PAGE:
The second single from Matsuko Mawatari’s second album, “Smile Bomb” delivered a new wave dance anthem to the supernatural action proceedings of Yu Yu Hakusho. Much like how “Ru-Ru-Ru-Russian Roulette” epitomized a set point in the 1980s, “Smile Bomb” does the same for the early 1990s, creating a J-pop beat that highlights the style and camaraderie that made Yu Yu Hakusho so beloved.
The English variation of the same song, created for Funimation’s dub, makes for a delightful counterpart to its Japanese cousin and remains fondly remembered for those growing up with the Adult Swim and Toonami blocks.
10. “Blue Water” Miho Morikawa – Nadia: The Secret of Blue Water
Before Neon Genesis Evangelion captured the world’s attention, Studio Gainax splashed onto television screens with their Jules Verne-inspired steampunk adventure Nadia: The Secret of Blue Water. Its opening track, fittingly named “Blue Water,” captures the wanderlust of adventure throughout the series with a soaring J-pop drum rhythm.
While not as famous as the series that succeeded it, especially in terms of music, “Blue Water” is a delightful discovery and a taste of Gainax’s eclectic ear for hooks.
11. “Berserk -Forces-” Susumu Hirasawa – Berserk
A dark, gritty fantasy epic needs a suitably epic music track to complement its vast scale, and none in Berserk’s original 1997 anime soundtrack has captured the brutal tone quite like “Berserk -Forces-.”
While never used as an opening or ending theme for the show itself, relegated mainly to battle sequences, “Forces” sells itself by its bombastic metal drums, electric keyboard, and suitably eerie chanting from singer/composer Susumu Hirasawa. Hirasawa’s eclectic tastes in electronica don’t sound like they’d fit the medieval-inspired world of Berserk, but the haunting incidental compliments the series’ graphic depiction of warfare.
12. “Butter-Fly” Koji Wada – Digimon Adventure
Whether the comparison is fair or not, the Digimon and Pokémon franchises have always been seen on some level as rivals for children of a certain age, especially as they both began their anime adaptations around the same time.
While Pokémon’s definitive sound appears later in this list, “Butter-Fly” became the quintessential soundtrack of Digimon and singer Koji Wada’s signature single. The original version of the song debuted as a ballad to accompany the Digimon Adventure prologue short film, but its renowned rock variant for the television series proper became a massive hit outside of its animated context.
13. “Cha-la Head Cha-La” Hironobu Kageyama – Dragonball Z
“Cha-La Head Cha-La” not only remains the definitive Dragon Ball Z theme, but it continues to represent the franchise as a whole for generations of fans. Compared to the original Dragon Ball theme “Makafushigi Adventure!” this theme kicks the music up a notch by focusing on the high-octane, pumping up the audience for the spectacular fights that would define the series going forward.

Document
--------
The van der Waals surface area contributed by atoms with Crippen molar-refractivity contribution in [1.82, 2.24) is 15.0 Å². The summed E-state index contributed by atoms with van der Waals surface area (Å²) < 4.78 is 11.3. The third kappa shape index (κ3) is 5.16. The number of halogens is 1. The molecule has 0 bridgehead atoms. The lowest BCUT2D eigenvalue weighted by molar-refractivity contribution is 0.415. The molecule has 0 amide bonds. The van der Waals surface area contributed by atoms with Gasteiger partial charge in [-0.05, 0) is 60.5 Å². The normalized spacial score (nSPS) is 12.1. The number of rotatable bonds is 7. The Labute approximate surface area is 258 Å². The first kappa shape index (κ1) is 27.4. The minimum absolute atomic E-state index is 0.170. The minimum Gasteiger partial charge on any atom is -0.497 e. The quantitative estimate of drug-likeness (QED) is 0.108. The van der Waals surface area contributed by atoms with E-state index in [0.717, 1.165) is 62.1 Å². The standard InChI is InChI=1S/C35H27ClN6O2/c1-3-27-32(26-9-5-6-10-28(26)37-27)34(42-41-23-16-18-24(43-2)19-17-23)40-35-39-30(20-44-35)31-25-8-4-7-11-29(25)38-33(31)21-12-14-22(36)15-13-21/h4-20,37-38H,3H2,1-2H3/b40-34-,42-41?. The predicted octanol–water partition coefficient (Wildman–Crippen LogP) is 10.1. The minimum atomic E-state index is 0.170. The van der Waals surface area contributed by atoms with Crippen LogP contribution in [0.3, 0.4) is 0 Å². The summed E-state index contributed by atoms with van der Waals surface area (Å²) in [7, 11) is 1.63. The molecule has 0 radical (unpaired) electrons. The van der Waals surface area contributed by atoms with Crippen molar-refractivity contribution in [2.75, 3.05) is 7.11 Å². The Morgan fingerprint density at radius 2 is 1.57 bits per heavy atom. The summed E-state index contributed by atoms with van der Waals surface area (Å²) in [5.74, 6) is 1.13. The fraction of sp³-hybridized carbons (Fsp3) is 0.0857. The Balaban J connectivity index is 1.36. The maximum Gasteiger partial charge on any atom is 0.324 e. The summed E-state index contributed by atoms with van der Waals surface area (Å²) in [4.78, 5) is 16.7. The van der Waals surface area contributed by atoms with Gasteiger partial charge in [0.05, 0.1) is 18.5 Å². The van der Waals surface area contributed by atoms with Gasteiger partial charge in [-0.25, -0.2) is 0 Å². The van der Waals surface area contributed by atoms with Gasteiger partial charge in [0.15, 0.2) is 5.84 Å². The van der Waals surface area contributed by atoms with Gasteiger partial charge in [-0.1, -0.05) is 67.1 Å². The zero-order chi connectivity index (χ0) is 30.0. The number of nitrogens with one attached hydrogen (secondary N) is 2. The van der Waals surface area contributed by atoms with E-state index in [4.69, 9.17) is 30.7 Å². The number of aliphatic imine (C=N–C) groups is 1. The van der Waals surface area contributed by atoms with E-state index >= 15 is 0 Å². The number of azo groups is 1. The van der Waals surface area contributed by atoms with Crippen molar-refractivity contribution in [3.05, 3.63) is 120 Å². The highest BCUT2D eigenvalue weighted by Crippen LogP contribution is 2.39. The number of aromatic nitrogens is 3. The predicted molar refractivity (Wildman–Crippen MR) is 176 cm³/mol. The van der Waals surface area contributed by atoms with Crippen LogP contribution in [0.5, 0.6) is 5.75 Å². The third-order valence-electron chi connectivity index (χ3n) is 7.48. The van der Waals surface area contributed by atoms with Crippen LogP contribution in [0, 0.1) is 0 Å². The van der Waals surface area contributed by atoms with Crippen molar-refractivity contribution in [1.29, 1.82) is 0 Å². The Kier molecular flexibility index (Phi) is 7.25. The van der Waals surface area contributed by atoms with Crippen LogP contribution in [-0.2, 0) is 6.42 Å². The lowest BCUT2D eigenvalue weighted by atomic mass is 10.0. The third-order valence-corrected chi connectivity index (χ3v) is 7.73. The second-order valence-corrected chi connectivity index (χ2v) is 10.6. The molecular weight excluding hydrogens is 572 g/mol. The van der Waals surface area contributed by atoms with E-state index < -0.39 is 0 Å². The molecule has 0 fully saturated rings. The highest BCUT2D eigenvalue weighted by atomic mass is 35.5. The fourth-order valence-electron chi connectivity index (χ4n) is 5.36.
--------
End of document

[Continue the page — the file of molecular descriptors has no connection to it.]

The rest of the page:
The intense, rousing rock ballad contrasts the more mature-oriented Z with its child-friendly predecessor while complimenting how the overall upbeat Dragon Ball had begun. For many DBZ fans, “Cha-La Head Cha-La” is a welcome dose of nostalgia.
14. “Colors” Flow – Code Geass: Lelouch of the Rebellion
The band Flow continues to pop up as a steady supplier of anime theme songs, with their most prolific output emerging throughout the mid-2000s. However, “Colors” from the Code Geass franchise ranks among the top-tier in their discography.
Starting with a chorus of horns and a mighty shout, “Colors” makes for a lively pop-rock single that fits its era while complimenting the unique Sunrise/Clamp mix of mecha action and eye-catching character design. Code Geass remains a beloved example of the mecha anime genre, and no doubt “Colors” had a small part in the series’ staying power over fifteen years after its debut.
15. “Cat’s Eye” Anri – Cat’s Eye
Japanese pop singer Anri was already hugely successful when she recorded the first title track to the anime adaptation of Tsukasa Hojo’s crime heist series Cat’s Eye back in 1983. A perfect blend of psychedelia and city pop sound, “Cat’s Eye” ushers in the allure of the titular thieves with opening imagery that feels like the early ‘80s but also out of step with its era all at once.
The result feels like a slice of pristine electric pop, epitomizing a bygone era in Japanese history. These days, audiences will find “Cat’s Eye” as a staple of city pop/vaporwave playlists worldwide, with Anri herself experiencing a new phase in her career with an international acceptance previously unreached.
16. “Pokémon Theme (Gotta Catch ‘Em All!)” Jason Paige – Pokémon
There are rare instances where the English version of an anime’s theme music can capture the world’s imagination so thoroughly that even the native language variant pales in comparison.
A pop-rock anthem punctuated by the franchise’s signature slogan, “Pokémon Theme” takes the perspective of a brand-new Pokémon trainer eager to take on the world and “catch ‘em all!”
A vital part of the initial phenomenon at the start of the millennium, the song has transcended its original purpose as a simple English rework to become the unofficial anthem of Pokémon as a whole, popping up in official video game trailers and as a musical riff in the live-action Detective Pikachu.
17. “Theme From Lupin III” Yuji Ohno – Lupin the Third, Part II
The first Lupin the Third anime series lacked a proper opening soundtrack to telegraph the sort of tone and style that the production aimed for, but not so for the thief’s second series. Jazz musician Yuji Ohno was brought on board to craft an opening track that would encapsulate the Lupin gang’s international adventures and the rush of an exciting heist.
The original 1978 track laid the groundwork for not just the tone of Lupin the Third going forward musically but also provided Ohno with a truly enduring character to work off of in the decades to come. Whether reimagined as a piano standard or a rocking guitar riff, “Theme from Lupin III” is as malleable and timeless as Lupin himself.